Scientific Name: Magnolia stellata
Common Names: star magnolia
Plant Type: Mound-form shrub or small tree
Environment: Full sun to part shade, best in moist, acidic, deep soils but is quite adaptable to a wide range of soil conditions, including pH, pollution, and wet soils
Bloom: White or light-pink, slightly fragrant flowers abundant in early spring; in the species the tepals are fully reflexed.
Uses: Showy winter-flowering tree or shrub as accent in garden
Other: Cultivars include: Magnolia stellata'Rosea', M. s. 'Waterlily', M. s. 'Jane Platt', M. s. 'Royal Star'
Exterior Perimeter 1L
Nurserymen's Garden 49I
Rhododendron Garden 71A
Magnolia stellata 'Jane Platt'
Rhododendron Garden 73H
Magnolia stellata 'Rosea'
Temperate Asia Garden 7C
Magnolia stellata 'Royal Star'
Ancient Plant Garden 68A
Rhododendron Garden 72F
Magnolia stellata 'Waterlily'
Temperate Asia Garden 7C
Like most of the Garden's showy magnolias, the star magnolia withholds its much anticipated display until late winter when, still without leaves, the unique starburst-like flowers erupt on the stem tips for a spectacular yet ephemeral show. They are worth the wait.
Some varieties of the star magnolia can have as many as 36 petals — appropriately called tepals — per flower or perhaps more. Ranging from white to pink, their singular flower form makes them completely distinguishable — their narrow, strap-like tepals with near parallel margins for much of their length easily set them off from other magnolia species. Instead of displaying colorful petals and smaller, green sepals backing them up, such as on the flower of a rose, the eye-catching appendages of magnolia flowers are all similarly-colored and near indistinguishable. Thus, botanists coined a new term to describe them all: tepals.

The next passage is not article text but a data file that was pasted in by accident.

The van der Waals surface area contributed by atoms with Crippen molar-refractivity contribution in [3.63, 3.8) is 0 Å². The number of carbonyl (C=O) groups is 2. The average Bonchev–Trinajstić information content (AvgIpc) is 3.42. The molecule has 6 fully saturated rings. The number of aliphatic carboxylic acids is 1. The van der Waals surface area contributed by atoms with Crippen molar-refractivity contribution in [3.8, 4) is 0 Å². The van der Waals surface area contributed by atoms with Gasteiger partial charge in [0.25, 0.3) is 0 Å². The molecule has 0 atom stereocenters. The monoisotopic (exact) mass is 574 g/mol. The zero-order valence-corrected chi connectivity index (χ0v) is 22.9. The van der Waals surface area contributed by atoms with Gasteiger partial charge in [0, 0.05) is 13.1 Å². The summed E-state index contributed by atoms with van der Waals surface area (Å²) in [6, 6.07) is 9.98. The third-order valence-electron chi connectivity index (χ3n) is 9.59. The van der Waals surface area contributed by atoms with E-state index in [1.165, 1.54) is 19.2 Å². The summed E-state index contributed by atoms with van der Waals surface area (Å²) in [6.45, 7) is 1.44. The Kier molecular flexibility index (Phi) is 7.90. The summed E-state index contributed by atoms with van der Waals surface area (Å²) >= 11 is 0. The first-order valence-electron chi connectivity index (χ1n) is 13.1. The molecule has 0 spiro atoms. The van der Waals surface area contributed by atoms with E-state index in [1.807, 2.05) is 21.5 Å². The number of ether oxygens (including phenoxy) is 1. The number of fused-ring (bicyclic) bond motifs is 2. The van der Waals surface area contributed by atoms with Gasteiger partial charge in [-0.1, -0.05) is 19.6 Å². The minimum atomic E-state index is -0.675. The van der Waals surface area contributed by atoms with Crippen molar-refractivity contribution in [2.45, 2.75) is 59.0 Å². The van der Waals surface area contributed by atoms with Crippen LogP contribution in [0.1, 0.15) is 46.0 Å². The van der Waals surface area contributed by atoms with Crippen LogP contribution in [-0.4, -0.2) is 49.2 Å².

As with the tulip, also a distinctive specimen of beauty, author Michael Pollan and The Botany of Desire may anthropomorphically posit that the magnolia has induced us — by endearing itself to us — to cultivate it, and by doing so ensure its survival. If this were possible, the star magnolia, by any metric, has succeeded. A species found today growing wild in only a small area on Honshu, the main island of Japan, the star magnolia has become known worldwide since collection and cultivation by Western botanists about 150 years ago.
Magnolia stellata is a popular specimen tree for the home garden and thrives in the greater Bay Area. It can reach 15 to 20 feet tall and has medium water needs. Once established, it can thrive with a deep irrigation once or twice weekly. They are relatively pest-free and require little pruning. Exposure to full sun or part shade is preferred.
Though the cultivated star magnolia appears "safe" in our horticultural hands, its collection has not come without risk. There are only up to five native populations left in central Japan and Magnolia stellata is currently registered as an endangered species in the wild. These few remaining populations are decreasing in size due to both land development and illegal collecting for horticultural purposes. As of 2015, no conservation strategy has been developed for this extraordinary species.
IN BLOOM CONTRIBUTORS: Text by Corey Barnes. Profile by Mona Bourell. Photos by Joanne Taylor, Mona Bourell, David Kruse-Pickler, Steve Gensler, and James Gaither.